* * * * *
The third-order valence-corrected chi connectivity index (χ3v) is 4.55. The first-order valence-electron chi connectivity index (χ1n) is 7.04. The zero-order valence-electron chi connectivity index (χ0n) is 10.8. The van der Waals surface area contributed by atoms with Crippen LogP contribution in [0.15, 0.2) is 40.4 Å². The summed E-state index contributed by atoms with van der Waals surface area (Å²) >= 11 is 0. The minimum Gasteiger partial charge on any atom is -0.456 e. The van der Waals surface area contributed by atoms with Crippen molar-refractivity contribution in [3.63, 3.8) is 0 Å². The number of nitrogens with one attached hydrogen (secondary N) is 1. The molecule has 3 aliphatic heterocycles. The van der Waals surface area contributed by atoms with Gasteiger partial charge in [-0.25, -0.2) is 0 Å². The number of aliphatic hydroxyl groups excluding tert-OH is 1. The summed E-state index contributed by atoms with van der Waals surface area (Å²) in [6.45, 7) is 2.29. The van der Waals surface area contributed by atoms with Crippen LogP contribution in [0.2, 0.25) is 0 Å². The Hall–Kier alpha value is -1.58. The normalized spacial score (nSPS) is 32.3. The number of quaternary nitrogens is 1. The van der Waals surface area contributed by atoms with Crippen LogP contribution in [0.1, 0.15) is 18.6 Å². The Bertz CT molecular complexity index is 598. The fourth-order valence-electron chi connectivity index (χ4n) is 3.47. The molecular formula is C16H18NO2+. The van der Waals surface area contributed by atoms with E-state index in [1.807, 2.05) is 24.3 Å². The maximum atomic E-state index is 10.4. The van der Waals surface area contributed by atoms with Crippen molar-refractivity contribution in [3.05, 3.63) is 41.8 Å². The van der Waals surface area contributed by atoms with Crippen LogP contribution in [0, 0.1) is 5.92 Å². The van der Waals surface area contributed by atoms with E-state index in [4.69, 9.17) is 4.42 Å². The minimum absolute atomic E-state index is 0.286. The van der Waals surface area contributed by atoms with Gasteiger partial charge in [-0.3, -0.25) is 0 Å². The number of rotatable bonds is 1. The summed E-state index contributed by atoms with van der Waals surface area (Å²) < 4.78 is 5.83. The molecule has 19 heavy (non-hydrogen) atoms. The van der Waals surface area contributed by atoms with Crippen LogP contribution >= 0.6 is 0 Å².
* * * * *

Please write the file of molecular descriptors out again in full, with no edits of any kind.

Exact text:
The third-order valence-corrected chi connectivity index (χ3v) is 4.55. The first-order valence-electron chi connectivity index (χ1n) is 7.04. The zero-order valence-electron chi connectivity index (χ0n) is 10.8. The van der Waals surface area contributed by atoms with Crippen LogP contribution in [0.15, 0.2) is 40.4 Å². The summed E-state index contributed by atoms with van der Waals surface area (Å²) >= 11 is 0. The minimum Gasteiger partial charge on any atom is -0.456 e. The van der Waals surface area contributed by atoms with Crippen molar-refractivity contribution in [3.63, 3.8) is 0 Å². The number of nitrogens with one attached hydrogen (secondary N) is 1. The molecule has 3 aliphatic heterocycles. The van der Waals surface area contributed by atoms with Gasteiger partial charge in [-0.25, -0.2) is 0 Å². The number of aliphatic hydroxyl groups excluding tert-OH is 1. The summed E-state index contributed by atoms with van der Waals surface area (Å²) in [6.45, 7) is 2.29. The van der Waals surface area contributed by atoms with Crippen LogP contribution in [0.2, 0.25) is 0 Å². The Hall–Kier alpha value is -1.58. The normalized spacial score (nSPS) is 32.3. The number of quaternary nitrogens is 1. The van der Waals surface area contributed by atoms with Crippen LogP contribution in [0.1, 0.15) is 18.6 Å². The Bertz CT molecular complexity index is 598. The fourth-order valence-electron chi connectivity index (χ4n) is 3.47. The molecular formula is C16H18NO2+. The van der Waals surface area contributed by atoms with E-state index in [1.807, 2.05) is 24.3 Å². The maximum atomic E-state index is 10.4. The van der Waals surface area contributed by atoms with Crippen molar-refractivity contribution in [3.05, 3.63) is 41.8 Å². The van der Waals surface area contributed by atoms with Crippen LogP contribution in [0, 0.1) is 5.92 Å². The van der Waals surface area contributed by atoms with E-state index in [4.69, 9.17) is 4.42 Å². The minimum absolute atomic E-state index is 0.286. The van der Waals surface area contributed by atoms with Gasteiger partial charge in [-0.3, -0.25) is 0 Å². The number of rotatable bonds is 1. The summed E-state index contributed by atoms with van der Waals surface area (Å²) < 4.78 is 5.83. The molecule has 19 heavy (non-hydrogen) atoms. The van der Waals surface area contributed by atoms with Crippen LogP contribution >= 0.6 is 0 Å².